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Keeping your Heart Healthy
February, 2013 - Issue #100
What's the key to heart health? The answer could be at the tip of your tongue - literally. It's been found that good oral hygiene can help prevent heart disease. "Studies have shown a strong correlation with gum disease and heart disease," says Dr. Oh of Valencia Dental Arts (799-9989
www.valenciadentalarts.com). "The presence of common problems in the mouth, including gum disease (gingivitis/periodontal disease), cavities and missing teeth, were as good at predicting heart disease as cholesterol levels. People with periodontal disease - an infection of the tissues and bones that surround and support teeth - are almost twice as likely to have coronary artery disease," explains the doctor.

Studies have also found that people who had higher blood levels of certain disease-causing bacteria in the mouth were more likely to have atherosclerosis in the carotid artery in the neck. Clogging of these carotid arteries can lead to stroke. Why take the risk? Boost your oral hygiene and make sure you visit your dental professional twice a year for cleanings and check ups. A little bit of prevention can go a long way!

Cardiology - AVH Designated STEMI Receiving Center
Door-to-Balloon Time Under One Hour for Antelope Valley Hospital Patients
Over a span of five years, the initiative to improve "door-to-balloon time" (the interval of time it takes for a hospital to treat a heart attack patient after he or she arrives at the hospital) for people experiencing out-of-hospital myocardial infarction has resulted in significantly lower transport and treatment times of ST-segment elevation myocardial infarctions (STEMI). Data shows that from 2005 to 2010, door-to-balloon time declined from a median of 96 minutes to 64 minutes nationally. Antelope Valley Hospital is one of 33 hospitals that are a part of L.A. County's designated STEMI Receiving Centers. They reported an average door-to-balloon time of 54 minutes for 2011, well below the national standard of 90 minutes set by the American College of Cardiology. This could not have been possible without close coordination between various departments, including but not limited to the Emergency Room, Cardiac Cath Lab and EMS services.

These improvements have been due to AVH...
• Working closely with L.A. County as a STEMI Receiving Center

• Being part of national and local initiatives to help improve this time

• Identifing "exceptional" performers within the region and nationwide and analyzing their methods

• Identifing strategies and observing process-flow to identify areas where they could "shave minutes" off door-to-balloon times

Antelope Valley Hospital continues to work diligently to improve door-to-balloon times and is also looking ahead and helping the American College of Cardiology track a new test measure, medical contact-to-balloon time, which will greatly improve the care they provide to patients in our community that might have a heart attack. 949-5000 www.avhospital.org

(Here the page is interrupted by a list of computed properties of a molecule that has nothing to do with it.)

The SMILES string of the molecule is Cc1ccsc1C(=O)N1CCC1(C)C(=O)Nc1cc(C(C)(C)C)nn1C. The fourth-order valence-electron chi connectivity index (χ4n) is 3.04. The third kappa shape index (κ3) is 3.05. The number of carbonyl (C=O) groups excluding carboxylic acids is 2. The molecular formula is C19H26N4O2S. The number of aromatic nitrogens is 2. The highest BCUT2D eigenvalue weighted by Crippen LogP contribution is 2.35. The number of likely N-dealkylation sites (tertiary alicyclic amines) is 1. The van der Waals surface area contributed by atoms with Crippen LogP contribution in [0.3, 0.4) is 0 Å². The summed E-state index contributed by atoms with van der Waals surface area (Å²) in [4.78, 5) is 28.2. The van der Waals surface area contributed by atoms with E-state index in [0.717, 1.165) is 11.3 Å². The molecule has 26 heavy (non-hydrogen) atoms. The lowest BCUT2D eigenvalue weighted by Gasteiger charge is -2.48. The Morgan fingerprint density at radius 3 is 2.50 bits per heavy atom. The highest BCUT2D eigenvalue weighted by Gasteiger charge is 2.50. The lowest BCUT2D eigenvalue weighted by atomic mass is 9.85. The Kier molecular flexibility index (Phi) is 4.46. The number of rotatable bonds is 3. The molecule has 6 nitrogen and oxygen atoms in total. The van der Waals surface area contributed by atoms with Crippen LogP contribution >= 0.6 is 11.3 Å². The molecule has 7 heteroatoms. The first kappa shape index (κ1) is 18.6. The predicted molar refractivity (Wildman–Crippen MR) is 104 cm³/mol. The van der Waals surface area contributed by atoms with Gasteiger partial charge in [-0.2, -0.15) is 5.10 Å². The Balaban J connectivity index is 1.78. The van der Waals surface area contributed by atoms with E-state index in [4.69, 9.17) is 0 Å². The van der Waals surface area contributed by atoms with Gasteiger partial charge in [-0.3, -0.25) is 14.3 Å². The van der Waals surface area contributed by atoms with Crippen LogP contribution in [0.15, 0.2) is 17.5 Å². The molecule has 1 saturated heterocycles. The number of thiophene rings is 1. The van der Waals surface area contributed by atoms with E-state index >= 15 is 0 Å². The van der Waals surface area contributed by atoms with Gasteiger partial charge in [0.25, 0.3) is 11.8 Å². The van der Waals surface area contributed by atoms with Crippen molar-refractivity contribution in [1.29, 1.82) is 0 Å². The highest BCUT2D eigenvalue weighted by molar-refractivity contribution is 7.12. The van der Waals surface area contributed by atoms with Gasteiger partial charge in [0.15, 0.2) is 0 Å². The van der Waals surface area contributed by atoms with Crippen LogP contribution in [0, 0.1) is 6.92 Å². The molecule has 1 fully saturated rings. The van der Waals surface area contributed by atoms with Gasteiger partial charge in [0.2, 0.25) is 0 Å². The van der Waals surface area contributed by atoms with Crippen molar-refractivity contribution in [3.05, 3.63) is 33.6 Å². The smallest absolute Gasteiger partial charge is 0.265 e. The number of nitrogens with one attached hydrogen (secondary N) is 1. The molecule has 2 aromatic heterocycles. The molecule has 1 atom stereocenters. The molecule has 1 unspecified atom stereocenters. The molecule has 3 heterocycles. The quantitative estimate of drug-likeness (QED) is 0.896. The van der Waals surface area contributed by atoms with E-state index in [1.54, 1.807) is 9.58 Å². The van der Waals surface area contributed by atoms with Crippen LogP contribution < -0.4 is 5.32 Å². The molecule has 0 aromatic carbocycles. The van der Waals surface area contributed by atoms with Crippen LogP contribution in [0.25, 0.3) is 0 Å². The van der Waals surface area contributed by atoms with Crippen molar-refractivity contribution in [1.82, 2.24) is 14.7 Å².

Heart Disease Medication Tips for Better Health
Medication needs for heart disease vary from person to person. Once a doctor finds the best drugs to relieve a person's heart disease symptoms and improve his or her sense of wellbeing, it's important for the patient to take their medications regularly.

Here are some guidelines:
• Heart disease drugs that relax constricted blood vessels may cause dizziness. If you get dizzy when standing or getting out of bed, sit or lie down for a few minutes. This will increase your blood pressure. Then, get up more slowly.

• Don't take less medication than your doctor prescribes in order to save money. You have to take the full amount in order to get the full benefits. If drug costs are too high, talk with your doctor or pharmacist. Organizations such as the Partnership for Prescription Assistance (www.pparx.org 888-477-2669) may be of help in paying for your prescription medications.

• Don't take any over-the-counter drugs or herbal therapies until you've consulted with your doctor or pharmacist.

• If you're going to have surgery with a general anesthetic - including dental surgery - tell your doctor or dentist what heart medications you're taking.

• Keep a current list of the medications you are taking, both prescription and non-prescription.

Care for your heart by participating in one or more of Henry Mayo's Heart Smart activities in February. These activities offer free health education materials, nutrition and smoking cessation information and a series of health screenings. Information can be found at the hospital's website or by calling. 200-1306 www.henrymayo.com
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